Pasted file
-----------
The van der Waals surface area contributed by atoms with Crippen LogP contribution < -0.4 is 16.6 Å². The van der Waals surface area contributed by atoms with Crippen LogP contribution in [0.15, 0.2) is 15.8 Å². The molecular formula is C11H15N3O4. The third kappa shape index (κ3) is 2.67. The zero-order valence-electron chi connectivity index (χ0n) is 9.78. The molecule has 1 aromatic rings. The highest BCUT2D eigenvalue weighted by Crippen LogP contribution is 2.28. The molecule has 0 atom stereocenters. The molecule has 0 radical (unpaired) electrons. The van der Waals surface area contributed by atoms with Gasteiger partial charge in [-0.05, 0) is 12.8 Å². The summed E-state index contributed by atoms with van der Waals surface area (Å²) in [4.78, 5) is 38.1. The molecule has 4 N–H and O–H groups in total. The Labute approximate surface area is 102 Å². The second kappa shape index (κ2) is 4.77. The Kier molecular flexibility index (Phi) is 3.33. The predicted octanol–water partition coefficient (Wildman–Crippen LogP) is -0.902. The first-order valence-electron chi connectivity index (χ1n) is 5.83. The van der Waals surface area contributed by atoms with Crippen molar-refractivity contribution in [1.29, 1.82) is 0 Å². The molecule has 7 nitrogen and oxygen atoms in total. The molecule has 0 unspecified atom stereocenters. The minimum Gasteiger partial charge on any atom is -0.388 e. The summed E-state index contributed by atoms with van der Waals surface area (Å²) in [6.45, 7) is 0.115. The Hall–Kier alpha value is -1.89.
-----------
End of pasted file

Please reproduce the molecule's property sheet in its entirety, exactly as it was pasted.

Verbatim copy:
The van der Waals surface area contributed by atoms with Crippen LogP contribution < -0.4 is 16.6 Å². The van der Waals surface area contributed by atoms with Crippen LogP contribution in [0.15, 0.2) is 15.8 Å². The molecular formula is C11H15N3O4. The third kappa shape index (κ3) is 2.67. The zero-order valence-electron chi connectivity index (χ0n) is 9.78. The molecule has 1 aromatic rings. The highest BCUT2D eigenvalue weighted by Crippen LogP contribution is 2.28. The molecule has 0 atom stereocenters. The molecule has 0 radical (unpaired) electrons. The van der Waals surface area contributed by atoms with Gasteiger partial charge in [-0.05, 0) is 12.8 Å². The summed E-state index contributed by atoms with van der Waals surface area (Å²) in [4.78, 5) is 38.1. The molecule has 4 N–H and O–H groups in total. The Labute approximate surface area is 102 Å². The second kappa shape index (κ2) is 4.77. The Kier molecular flexibility index (Phi) is 3.33. The predicted octanol–water partition coefficient (Wildman–Crippen LogP) is -0.902. The first-order valence-electron chi connectivity index (χ1n) is 5.83. The van der Waals surface area contributed by atoms with Crippen molar-refractivity contribution in [1.29, 1.82) is 0 Å². The molecule has 7 nitrogen and oxygen atoms in total. The molecule has 0 unspecified atom stereocenters. The minimum Gasteiger partial charge on any atom is -0.388 e. The summed E-state index contributed by atoms with van der Waals surface area (Å²) in [6.45, 7) is 0.115. The Hall–Kier alpha value is -1.89.